James is 19 years old; he lives with his parents, twice a week he goes bowling or to the cinema with his support workers. They also go with him to the local college where he is studying Horticulture. At his last care planning meeting James expressed a wish to live independently with someone of his own age. His mother is against any change; she has dedicated her life to caring for him since he was diagnosed as having Asperger’s Syndrome. She is particularly worried that James will be at risk because he has limited experience of living independently. She is concerned he will make himself ill because he has limited experience of general health and safety in the kitchen and has no understanding about food safety. She will not discuss it with James or the social care workers. James is very angry with her.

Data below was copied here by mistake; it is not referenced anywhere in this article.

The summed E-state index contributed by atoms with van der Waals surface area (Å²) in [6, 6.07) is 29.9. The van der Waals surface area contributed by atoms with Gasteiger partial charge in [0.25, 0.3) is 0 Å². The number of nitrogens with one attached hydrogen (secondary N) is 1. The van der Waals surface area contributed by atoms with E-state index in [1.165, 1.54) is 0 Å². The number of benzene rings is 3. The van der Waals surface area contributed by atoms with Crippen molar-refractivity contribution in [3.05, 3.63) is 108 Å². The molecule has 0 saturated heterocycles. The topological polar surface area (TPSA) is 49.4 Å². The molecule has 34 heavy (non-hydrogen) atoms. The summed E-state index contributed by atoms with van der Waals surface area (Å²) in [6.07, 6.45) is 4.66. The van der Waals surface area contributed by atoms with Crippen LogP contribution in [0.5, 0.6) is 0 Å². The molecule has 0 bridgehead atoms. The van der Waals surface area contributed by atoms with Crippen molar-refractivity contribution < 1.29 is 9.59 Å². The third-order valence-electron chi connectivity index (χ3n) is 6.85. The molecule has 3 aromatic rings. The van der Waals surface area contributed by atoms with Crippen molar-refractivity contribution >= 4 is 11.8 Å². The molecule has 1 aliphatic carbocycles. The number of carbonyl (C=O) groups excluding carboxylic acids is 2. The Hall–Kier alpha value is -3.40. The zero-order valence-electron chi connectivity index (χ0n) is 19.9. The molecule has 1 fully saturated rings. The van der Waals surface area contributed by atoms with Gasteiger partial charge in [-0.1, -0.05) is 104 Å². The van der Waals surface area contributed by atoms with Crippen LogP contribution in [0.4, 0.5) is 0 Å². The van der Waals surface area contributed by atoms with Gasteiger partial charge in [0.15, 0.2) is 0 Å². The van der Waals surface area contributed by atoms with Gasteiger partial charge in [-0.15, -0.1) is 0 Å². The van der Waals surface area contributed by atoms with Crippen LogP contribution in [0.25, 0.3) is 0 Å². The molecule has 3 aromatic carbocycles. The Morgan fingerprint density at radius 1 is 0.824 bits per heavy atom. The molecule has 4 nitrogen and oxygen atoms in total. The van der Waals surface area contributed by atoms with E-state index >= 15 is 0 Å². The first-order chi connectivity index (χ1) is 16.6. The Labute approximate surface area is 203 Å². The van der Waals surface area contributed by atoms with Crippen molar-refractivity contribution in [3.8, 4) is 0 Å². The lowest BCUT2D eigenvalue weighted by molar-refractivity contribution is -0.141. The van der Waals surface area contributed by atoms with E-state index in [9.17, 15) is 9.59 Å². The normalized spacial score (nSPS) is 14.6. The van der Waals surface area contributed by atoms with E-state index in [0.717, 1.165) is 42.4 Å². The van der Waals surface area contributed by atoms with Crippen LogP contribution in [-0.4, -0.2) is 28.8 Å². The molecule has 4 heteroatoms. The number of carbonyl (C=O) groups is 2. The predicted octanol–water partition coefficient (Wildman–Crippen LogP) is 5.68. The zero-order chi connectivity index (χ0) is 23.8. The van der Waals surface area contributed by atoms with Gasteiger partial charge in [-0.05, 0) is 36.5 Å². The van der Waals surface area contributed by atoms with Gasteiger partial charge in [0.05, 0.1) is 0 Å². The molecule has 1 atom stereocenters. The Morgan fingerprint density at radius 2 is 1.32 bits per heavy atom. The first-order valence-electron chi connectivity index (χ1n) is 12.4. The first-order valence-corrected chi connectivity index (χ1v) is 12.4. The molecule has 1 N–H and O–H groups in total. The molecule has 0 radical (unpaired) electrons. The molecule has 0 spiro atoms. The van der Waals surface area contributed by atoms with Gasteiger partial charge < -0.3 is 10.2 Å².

If food safety standards are not followed correctly in a social care setting, individuals could be put at risk of serious illness from infection or food poisoning. This can include vomiting, diarrhea, stomach cramps and dehydration. This poses a risk not only to the individual that that didn’t follow the standards but also their support workers and any other people that they reside with.
It could result in the person’s family being worried or anxious about their loved one and may cause them to seek legal recourse or want to remove the individual from the social care setting.
Support workers may feel guilt and staff morale could be lowered.
If an individual is unable to go to work, this could lead to financial implications or they may not be able to partake in an activity they have been looking forward to (such as a holiday) because of their illness.
As touched upon above it could lead to legal action against the service provider as legislation would have been contravened as well as company policies and procedures. This could also lead to disciplinary action and potential dismissal of employees.